Sustainable Development Technology Canada helps advance groundbreaking clean technology project

May 31, 2005

A Canadian consortium led by Quantiam Technologies Inc. of Edmonton announced today a $1.45 million contribution from Sustainable Development Technology Canada (SDTC) for a project to develop and demonstrate a technology for more efficient manufacturing of olefins – the single largest group of industrial petrochemicals worldwide.

This world-first technology is a significant step forward in reducing greenhouse gases in the industrial sector. In addition, it could lower the energy costs of olefins manufacturing by up to 20 percent. 

In addition to SDTC funding, this project is leveraged by an investment of $8.3 million from other private and public sources, including consortium partner NOVA Chemicals Corporation, a leading olefins producer. The total value of the project is $9.8 million.

SDTC’s funding will assist Quantiam and its consortium partners to develop and demonstrate a process that uses less heat energy than conventional methods used in the production of olefins, which are ultimately used to make common products such as plastics, lubricants and antifreeze.

“Today’s announcement clearly shows that Canadian companies, like Quantiam and its partners, are leading the world in developing clean energy technologies,” said Senator Tommy Banks on behalf of the Government of Canada. “We believe that these kinds of technologies will not only help us address climate change, but also create new economic opportunities in the years to come.”

Conventional hydrocarbon steam cracking used to produce olefins is the most energy-intensive process in the chemical industry, with energy costs exceeding $10 billion a year and significant CO2 emissions worldwide. Targeting furnace coils used in steam cracking, the consortium’s technology involves a new generation of catalytic coatings that are projected to allow for manufacturing at lower temperatures. In addition to reducing energy consumption and emissions, the technology could significantly improve plant efficiencies and profitability. The overall economic and environmental impacts are significant for an industry producing more than 110 million tonnes annually of ethylene alone (the single most important olefin), valued at $80 billion.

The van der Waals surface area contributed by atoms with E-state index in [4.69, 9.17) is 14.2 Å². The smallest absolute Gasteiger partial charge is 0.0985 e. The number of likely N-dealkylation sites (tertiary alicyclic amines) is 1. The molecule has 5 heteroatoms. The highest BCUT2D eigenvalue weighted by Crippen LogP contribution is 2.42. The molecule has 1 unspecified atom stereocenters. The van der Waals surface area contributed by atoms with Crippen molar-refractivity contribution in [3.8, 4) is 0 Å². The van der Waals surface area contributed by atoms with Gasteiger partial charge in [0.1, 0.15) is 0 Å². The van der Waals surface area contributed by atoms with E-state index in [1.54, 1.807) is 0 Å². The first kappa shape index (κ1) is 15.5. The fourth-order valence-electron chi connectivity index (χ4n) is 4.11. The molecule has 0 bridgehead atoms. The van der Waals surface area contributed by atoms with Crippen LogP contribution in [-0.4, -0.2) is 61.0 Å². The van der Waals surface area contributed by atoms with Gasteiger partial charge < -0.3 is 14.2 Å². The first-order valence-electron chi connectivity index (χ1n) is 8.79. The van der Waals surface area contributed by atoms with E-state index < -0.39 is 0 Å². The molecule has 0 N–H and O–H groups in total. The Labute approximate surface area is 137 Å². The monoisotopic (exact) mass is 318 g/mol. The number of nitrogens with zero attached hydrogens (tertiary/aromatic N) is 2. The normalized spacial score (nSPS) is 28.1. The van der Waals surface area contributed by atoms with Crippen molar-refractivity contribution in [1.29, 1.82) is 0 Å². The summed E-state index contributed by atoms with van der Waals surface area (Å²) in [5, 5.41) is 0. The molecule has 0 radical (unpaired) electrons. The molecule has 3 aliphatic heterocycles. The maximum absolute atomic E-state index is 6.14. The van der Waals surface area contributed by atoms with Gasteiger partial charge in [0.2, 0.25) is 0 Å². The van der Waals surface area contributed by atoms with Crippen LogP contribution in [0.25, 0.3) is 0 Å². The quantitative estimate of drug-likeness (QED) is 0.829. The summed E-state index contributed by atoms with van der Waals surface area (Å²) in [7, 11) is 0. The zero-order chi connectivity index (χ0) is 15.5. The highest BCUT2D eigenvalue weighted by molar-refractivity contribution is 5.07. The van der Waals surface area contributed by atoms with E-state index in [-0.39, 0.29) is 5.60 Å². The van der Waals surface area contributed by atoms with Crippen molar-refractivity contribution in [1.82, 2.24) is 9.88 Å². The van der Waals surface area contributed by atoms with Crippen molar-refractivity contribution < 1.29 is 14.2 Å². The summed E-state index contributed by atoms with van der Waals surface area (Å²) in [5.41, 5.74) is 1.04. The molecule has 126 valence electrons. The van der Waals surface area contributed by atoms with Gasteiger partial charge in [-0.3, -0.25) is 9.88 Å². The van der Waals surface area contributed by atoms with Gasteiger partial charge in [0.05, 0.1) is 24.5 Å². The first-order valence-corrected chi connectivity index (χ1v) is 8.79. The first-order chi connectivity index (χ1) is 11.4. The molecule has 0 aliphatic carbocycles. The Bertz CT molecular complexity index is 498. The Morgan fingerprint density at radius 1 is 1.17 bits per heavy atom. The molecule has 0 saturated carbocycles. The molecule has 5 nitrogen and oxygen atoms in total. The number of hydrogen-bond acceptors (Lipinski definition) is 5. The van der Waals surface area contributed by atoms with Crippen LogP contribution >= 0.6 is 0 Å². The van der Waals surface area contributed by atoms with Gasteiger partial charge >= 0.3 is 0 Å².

Vicky J. Sharpe, President and CEO of SDTC, says that “SDTC invested in Quantiam because we see the potential for the consortium's technology to succeed in a number of ways, in both reducing greenhouse gas emissions and contributing to the increased productivity and competitiveness of Canadian companies in the energy, materials manufacturing, and petrochemical sectors.”

Sharpe adds: “SDTC does more than fund projects. We connect partners at all points of the supply chain and help entrepreneurs to validate their business plans. This strengthens the value proposition of technologies, making them more attractive to downstream investors and getting them to market faster. In the case of Quantiam, the participation of its consortia members indicates that industry players support what we’re doing and recognize the opportunities of the clean technologies in development today.”

“I’m pleased to congratulate Quantiam on its progress to date on an initiative that will change how the world produces olefins, one of the most widely used petrochemicals,” said the Honourable Anne McLellan, Deputy Prime Minister and Minister of Public Safety and Emergency Preparedness. “The potential for this technology, both environmentally and economically, is tremendous and I’m proud that the Government of Canada, through SDTC, is supporting the project.”

The development of the consortium’s olefins manufacturing technology has been accelerated with nanotechnology; Quantiam operates the most advanced private sector nanomaterials development and characterization facility in Canada.

Quantiam is now building a pilot manufacturing plant for the new olefins technology as a stepping stone to full commercialization.

"Quantiam and our consortium partners are committed to the successful development and demonstration of this new nanomaterials technology to the benefit of Canada, our environment and all of our stakeholders,” says Dr. Steve Petrone, President, Quantiam Technologies. “SDTC funding is helping our consortium bring this technology to market faster by addressing the most critical, under-funded links in the innovation chain – the piloting and demonstration stages."

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